WHY WOULD ANYONE possibly think they could keep a goddamn lion as a pet? That's the question posed by the documentary The Elephant in the Living Room, and while it might seem like a pretty specific query, apparently there are tens of thousands of Americans who regularly wonder such things as they pore through the exotic animal equivalent of Mini Truckin' magazine and drive to clandestine reptile swap meets to buy their little ones the finest in venomous snakes.
Elephant follows two people on opposite ends of the issue: There's Terry Brumfield, a physically and emotionally broken Ohio man who crawled out of potential paralysis via what can basically be called "lion therapy," and Tim Harrison, a police officer who's sent out on calls when owners of exotic animals get overwhelmed by responsibility and set their "pets" free.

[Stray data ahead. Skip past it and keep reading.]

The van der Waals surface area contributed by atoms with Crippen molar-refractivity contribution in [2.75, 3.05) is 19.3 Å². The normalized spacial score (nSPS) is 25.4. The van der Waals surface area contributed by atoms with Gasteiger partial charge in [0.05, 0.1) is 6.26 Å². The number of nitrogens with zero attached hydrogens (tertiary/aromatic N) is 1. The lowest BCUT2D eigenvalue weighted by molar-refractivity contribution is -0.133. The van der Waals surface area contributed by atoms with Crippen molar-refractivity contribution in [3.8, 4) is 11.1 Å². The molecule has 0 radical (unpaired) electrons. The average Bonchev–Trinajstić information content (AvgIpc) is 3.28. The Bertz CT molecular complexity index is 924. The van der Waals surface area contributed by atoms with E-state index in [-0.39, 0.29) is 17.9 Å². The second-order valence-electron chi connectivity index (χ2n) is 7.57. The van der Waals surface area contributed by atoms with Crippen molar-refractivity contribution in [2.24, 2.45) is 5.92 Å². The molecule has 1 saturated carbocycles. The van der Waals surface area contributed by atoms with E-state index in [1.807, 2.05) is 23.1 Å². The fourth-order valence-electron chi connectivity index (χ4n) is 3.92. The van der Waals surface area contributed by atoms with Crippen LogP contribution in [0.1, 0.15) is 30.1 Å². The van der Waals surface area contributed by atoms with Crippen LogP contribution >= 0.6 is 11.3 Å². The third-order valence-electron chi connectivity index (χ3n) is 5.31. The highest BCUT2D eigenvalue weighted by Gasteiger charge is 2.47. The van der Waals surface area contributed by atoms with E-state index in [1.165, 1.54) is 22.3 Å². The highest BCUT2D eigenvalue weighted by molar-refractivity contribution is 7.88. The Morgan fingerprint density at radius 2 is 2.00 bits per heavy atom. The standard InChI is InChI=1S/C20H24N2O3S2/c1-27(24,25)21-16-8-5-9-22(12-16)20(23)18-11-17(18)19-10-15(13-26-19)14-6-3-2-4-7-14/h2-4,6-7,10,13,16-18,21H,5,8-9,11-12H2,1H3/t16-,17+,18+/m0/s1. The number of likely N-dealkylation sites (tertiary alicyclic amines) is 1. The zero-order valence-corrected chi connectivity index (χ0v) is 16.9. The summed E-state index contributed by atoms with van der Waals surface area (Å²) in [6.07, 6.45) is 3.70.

This is sad, tense stuff, and it overcomes director Michael Webber's predilection toward tired stylistic gimmickry. Brumfield's obsession is made somewhat understandable, but even though the film is littered with news clips of naïve exotic-animal owners being killed by their pets, the film makes it clear that the biggest victims of this subculture are the animals—wild, proud things that were never meant to be used like this.